The COVID-19 pandemic and the countermeasures put in place by governments around the world are having a huge impact on businesses. Due to the threat of the spread of the coronavirus, states are closing borders and introducing unprecedented security measures. led to a significant decrease in engagement in business processes in most sectors. This can affect:
- current M&A transactions;
- corporate transactions that have already been completed but contain provisions that remain in effect;
- future transactions.
To help you understand the impact of COVID-19 on global business, our experts have prepared this overview. For more information, we offer individual advice on the legal implications of M&A transactions during the Covid-19 period.
For your info
According to the Organization for Economic Co-operation and Development (OECD), the world's largest economy, the United States, fell 9.5 percent in the second quarter after falling 1.3 percent in the first quarter. US government statistics show 32.9% of GDP in the second quarter. The Canadian government last week complained of an unprecedented 38.7% drop in GDP in the spring.
The world’s 2nd largest economy China has avoided economic decline, curbing the epidemic. Its GDP bounced back by 11.5% in the second quarter, after falling by 10% in the first. The annual decline was 6.8% in the first quarter and a rebound of 3.2% in the second. At the same time, the growth rate remains much lower than that recorded by the Chinese government in recent decades. In neighboring Japan, the most difficult were three months: in the second quarter of its GDP from January to March fell by 7.8%. This was the largest drop in GDP since 1980.
EU countries as a whole recorded a decline in GDP in the spring of 12.1%., the most significant decline since 1995, according to Eurostat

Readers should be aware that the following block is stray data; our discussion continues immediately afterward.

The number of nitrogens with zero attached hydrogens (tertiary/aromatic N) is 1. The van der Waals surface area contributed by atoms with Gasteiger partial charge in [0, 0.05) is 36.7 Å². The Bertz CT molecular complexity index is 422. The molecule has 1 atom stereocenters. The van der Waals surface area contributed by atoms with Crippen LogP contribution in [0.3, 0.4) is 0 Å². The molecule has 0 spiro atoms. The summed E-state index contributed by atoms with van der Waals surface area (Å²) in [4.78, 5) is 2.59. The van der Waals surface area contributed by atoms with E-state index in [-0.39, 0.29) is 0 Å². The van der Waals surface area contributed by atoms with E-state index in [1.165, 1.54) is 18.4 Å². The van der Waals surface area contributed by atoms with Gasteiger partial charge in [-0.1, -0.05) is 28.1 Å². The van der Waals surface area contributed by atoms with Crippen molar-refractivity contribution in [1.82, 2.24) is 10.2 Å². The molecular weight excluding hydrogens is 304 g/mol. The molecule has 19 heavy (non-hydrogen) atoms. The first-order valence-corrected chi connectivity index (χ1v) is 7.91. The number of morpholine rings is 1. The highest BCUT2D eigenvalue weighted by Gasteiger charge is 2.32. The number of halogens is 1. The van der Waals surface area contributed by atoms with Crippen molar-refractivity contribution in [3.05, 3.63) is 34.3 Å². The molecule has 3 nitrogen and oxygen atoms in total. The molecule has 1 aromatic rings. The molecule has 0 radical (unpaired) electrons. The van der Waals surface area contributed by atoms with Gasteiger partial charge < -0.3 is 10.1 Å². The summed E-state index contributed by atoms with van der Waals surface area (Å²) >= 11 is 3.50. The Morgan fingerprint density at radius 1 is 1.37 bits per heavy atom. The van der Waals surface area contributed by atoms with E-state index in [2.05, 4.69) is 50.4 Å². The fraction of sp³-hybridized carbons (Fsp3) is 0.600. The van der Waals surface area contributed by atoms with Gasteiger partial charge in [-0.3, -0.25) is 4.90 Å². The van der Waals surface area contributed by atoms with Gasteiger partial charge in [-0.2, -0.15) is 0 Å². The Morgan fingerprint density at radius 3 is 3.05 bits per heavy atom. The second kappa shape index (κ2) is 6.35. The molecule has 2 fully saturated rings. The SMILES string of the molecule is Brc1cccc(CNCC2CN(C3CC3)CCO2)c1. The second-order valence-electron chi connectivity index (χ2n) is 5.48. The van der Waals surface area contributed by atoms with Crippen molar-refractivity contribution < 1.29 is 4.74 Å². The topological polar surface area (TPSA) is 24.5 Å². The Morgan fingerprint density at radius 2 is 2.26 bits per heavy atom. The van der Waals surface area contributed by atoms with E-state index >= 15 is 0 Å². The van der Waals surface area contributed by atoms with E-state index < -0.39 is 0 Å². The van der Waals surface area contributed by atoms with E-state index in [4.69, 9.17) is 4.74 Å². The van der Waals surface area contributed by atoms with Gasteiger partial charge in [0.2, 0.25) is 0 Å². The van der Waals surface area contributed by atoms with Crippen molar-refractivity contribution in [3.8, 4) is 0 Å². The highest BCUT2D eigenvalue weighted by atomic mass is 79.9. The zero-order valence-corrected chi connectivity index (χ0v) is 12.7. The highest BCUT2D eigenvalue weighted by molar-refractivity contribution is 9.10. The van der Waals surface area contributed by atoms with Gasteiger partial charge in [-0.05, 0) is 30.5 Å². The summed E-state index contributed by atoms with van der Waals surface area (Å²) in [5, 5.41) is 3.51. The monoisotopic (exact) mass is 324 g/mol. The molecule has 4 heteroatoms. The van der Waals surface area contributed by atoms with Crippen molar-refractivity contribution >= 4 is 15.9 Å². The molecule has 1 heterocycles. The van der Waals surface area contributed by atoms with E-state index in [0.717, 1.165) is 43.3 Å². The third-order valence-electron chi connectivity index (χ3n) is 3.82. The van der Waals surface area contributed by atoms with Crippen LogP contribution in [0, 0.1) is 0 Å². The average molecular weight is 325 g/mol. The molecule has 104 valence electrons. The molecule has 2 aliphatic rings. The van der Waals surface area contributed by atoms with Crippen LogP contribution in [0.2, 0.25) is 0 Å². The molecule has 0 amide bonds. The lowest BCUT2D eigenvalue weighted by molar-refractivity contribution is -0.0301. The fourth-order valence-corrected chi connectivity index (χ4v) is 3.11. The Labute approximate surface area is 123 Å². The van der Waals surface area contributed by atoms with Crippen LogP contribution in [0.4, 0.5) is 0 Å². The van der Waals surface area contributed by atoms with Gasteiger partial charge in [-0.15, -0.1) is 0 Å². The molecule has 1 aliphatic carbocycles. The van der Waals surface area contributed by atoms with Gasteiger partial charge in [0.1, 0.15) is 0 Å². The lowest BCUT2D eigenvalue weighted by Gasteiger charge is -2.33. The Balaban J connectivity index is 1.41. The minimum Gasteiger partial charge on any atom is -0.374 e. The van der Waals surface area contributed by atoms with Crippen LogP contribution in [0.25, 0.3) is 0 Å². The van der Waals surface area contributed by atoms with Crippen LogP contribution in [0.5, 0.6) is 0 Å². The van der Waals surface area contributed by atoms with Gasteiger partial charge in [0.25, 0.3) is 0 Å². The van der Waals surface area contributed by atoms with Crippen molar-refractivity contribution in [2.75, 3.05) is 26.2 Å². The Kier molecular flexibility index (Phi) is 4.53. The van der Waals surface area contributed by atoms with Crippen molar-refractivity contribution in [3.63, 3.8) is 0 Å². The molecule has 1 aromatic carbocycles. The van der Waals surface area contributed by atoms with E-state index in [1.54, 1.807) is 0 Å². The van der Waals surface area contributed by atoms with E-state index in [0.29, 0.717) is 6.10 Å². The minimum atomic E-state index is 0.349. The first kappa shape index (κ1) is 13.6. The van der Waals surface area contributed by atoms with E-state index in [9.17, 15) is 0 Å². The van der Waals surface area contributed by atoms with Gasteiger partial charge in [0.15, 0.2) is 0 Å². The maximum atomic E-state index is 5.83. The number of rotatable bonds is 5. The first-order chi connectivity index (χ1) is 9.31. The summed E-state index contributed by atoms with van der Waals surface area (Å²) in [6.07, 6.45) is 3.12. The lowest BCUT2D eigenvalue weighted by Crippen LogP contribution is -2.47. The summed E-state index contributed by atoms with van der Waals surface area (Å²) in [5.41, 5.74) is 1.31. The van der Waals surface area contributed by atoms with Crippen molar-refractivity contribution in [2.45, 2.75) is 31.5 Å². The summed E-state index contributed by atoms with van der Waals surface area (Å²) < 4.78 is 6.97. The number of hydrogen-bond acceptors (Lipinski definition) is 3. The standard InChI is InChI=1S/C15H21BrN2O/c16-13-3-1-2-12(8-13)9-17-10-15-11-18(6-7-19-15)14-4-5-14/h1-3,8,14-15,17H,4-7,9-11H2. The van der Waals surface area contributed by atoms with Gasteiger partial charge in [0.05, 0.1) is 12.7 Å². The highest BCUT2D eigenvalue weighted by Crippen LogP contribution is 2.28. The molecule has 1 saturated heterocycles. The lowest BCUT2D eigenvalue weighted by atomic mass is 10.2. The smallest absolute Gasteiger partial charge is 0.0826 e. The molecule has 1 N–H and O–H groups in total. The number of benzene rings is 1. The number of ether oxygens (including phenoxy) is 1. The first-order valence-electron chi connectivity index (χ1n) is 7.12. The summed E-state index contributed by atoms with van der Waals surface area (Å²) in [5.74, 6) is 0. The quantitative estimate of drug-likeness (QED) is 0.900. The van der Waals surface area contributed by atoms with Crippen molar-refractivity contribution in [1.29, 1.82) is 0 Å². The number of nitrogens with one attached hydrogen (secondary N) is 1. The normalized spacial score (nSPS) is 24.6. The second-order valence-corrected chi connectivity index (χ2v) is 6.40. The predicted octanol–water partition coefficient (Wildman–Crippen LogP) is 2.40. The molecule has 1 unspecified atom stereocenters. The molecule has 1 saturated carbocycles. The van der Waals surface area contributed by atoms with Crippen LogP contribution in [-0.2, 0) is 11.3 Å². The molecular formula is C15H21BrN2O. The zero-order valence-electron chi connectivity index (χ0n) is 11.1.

Europe's largest economy, Germany, recorded a 9.7% decline in GDP in the second quarter after falling by 2% in the first. The impact of the pandemic on the German economy is expected to be less severe than economists had predicted. The government now forecasts a decline of 5.8% of GDP against - 6.3% in the previous forecast.
If the business does not perform as it should, it will affect the buyer's ability to service the deferred amount payments and the sellers' ability to meet the targets required for the accrued payments.
In light of the unprecedented circumstances created by the coronavirus, some buyers and sellers may consider adopting an alternative payment agreement. Unlike most commercial agreements, there are rarely "force majeure" clauses in sales and purchase agreements.
IQ Decision UK specialists advise on the legal basis for renegotiating the contract in unforeseen circumstances.
In times of uncertainty and change, the buyer may find that certain aspects of the business are not performing as expected, or the buyers were forced to verify this during the due diligence of the M&A transaction. As a result, the buyer can expect to receive a refund of payments that he has already made to the seller through a warranty breach claim.